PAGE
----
Gaius Julius Caesar (Latin: [ˈɡaːiʊs ˈjuːliʊs ˈkae̯sar]; 12 July 100 BC – 15 March 44 BC) was a Roman general and statesman. A member of the First Triumvirate, Caesar led the Roman armies in the Gallic Wars before defeating Pompey in a civil war and governing the Roman Republic as a dictator from 49 BC until his assassination in 44 BC. He played a critical role in the events that led to the demise of the Roman Republic and the rise of the Roman Empire. In 60 BC, Caesar, Crassus and Pompey formed the First Triumvirate, a political alliance that dominated Roman politics for several years. Their attempts to amass power as Populares were opposed by the Optimates within the Roman Senate, among them Cato the Younger with the frequent support of Cicero. Caesar rose to become one of the most powerful politicians in the Roman Republic through a string of military victories in the Gallic Wars, completed by 51 BC, which greatly extended Roman territory. During this time he both invaded Britain and built a bridge across the Rhine river. These achievements and the support of his veteran army threatened to eclipse the standing of Pompey, who had realigned himself with the Senate after the death of Crassus in 53 BC. With the Gallic Wars concluded, the Senate ordered Caesar to step down from his military command and return to Rome. Caesar openly defied the Senate's authority by crossing the Rubicon and marching towards Rome at the head of an army. This began Caesar's civil war, which he won, leaving him in a position of near unchallenged power and influence. After assuming control of government, Caesar began a program of social and governmental reforms, including the creation of the Julian calendar. He gave citizenship to many residents of far regions of the Roman Republic. He initiated land reform and support for veterans. He centralized the bureaucracy of the Republic and was eventually proclaimed "dictator for life" (dictator perpetuo). His populist and authoritarian reforms angered the elites, who began to conspire against him. On the Ides of March (15 March), 44 BC, Caesar was assassinated by a group of rebellious senators led by Brutus and Cassius, who stabbed him to death. A new series of civil wars broke out and the constitutional government of the Republic was never fully restored. Caesar's great-nephew and adopted heir Octavian, later known as Augustus, rose to sole power after defeating his opponents in the last civil war of the Roman Republic. Octavian set about solidifying his power, and the era of the Roman Empire began. Caesar was an accomplished author and historian as well as a statesman; much of his life is known from his own accounts of his military campaigns. Other contemporary sources include the letters and speeches of Cicero and the historical writings of Sallust. Later biographies of Caesar by Suetonius and Plutarch are also important sources. Caesar is considered by many historians to be one of the greatest military commanders in history. His cognomen was subsequently adopted as a synonym for "Emperor"; the title "Caesar" was used throughout the Roman Empire, giving rise to modern cognates such as Kaiser and Tsar. He has frequently appeared in literary and artistic works, and his political philosophy, known as Caesarism, inspired politicians into the modern era.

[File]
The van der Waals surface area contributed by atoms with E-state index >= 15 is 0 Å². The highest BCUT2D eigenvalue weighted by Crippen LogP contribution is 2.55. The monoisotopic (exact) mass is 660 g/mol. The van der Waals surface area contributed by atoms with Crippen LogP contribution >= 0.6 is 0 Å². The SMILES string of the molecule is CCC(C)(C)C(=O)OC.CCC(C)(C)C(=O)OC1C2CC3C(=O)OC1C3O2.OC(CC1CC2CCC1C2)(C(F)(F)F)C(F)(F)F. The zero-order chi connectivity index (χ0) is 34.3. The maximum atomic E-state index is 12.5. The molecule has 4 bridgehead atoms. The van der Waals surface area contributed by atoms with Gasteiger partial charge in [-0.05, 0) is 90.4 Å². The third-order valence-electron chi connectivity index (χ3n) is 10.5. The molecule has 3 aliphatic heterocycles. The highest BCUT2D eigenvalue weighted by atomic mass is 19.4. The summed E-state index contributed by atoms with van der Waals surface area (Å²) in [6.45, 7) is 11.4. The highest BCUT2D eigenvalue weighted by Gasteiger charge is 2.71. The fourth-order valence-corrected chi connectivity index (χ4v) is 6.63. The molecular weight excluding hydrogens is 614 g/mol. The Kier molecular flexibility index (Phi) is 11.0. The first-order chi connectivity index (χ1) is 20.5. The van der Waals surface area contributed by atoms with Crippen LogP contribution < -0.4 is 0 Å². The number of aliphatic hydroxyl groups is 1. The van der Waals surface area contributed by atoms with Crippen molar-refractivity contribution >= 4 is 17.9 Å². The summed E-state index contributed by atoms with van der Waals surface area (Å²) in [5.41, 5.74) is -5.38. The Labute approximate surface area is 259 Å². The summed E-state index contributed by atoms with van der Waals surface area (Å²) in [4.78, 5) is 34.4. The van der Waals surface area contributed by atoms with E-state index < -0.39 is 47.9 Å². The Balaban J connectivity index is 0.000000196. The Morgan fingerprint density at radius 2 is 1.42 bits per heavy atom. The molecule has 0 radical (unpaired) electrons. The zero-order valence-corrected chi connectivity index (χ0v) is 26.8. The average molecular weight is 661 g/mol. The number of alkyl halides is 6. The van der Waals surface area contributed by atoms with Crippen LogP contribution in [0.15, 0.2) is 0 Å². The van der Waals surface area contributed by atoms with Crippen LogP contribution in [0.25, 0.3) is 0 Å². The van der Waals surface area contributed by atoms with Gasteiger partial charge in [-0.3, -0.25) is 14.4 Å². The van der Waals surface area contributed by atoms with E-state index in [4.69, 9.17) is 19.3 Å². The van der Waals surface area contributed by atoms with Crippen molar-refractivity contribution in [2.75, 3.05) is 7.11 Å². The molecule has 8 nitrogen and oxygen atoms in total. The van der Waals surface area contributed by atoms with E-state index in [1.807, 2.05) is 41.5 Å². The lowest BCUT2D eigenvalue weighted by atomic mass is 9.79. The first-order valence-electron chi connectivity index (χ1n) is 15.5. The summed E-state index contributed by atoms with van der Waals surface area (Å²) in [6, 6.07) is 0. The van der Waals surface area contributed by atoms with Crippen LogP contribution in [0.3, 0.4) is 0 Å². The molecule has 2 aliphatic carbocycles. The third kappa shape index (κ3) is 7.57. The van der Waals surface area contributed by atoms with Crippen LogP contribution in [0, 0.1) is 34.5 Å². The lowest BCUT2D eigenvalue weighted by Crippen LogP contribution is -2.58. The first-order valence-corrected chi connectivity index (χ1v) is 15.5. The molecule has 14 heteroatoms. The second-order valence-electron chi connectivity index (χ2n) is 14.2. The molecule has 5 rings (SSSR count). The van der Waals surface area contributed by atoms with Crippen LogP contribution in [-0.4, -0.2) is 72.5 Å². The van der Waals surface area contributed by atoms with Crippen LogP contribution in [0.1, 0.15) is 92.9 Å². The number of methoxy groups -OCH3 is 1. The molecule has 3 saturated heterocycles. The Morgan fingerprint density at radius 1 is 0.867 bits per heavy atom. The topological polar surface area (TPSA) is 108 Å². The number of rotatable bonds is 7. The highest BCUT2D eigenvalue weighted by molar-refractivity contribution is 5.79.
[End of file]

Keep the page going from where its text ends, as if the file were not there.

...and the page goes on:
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2. Augustus (-63 - 14)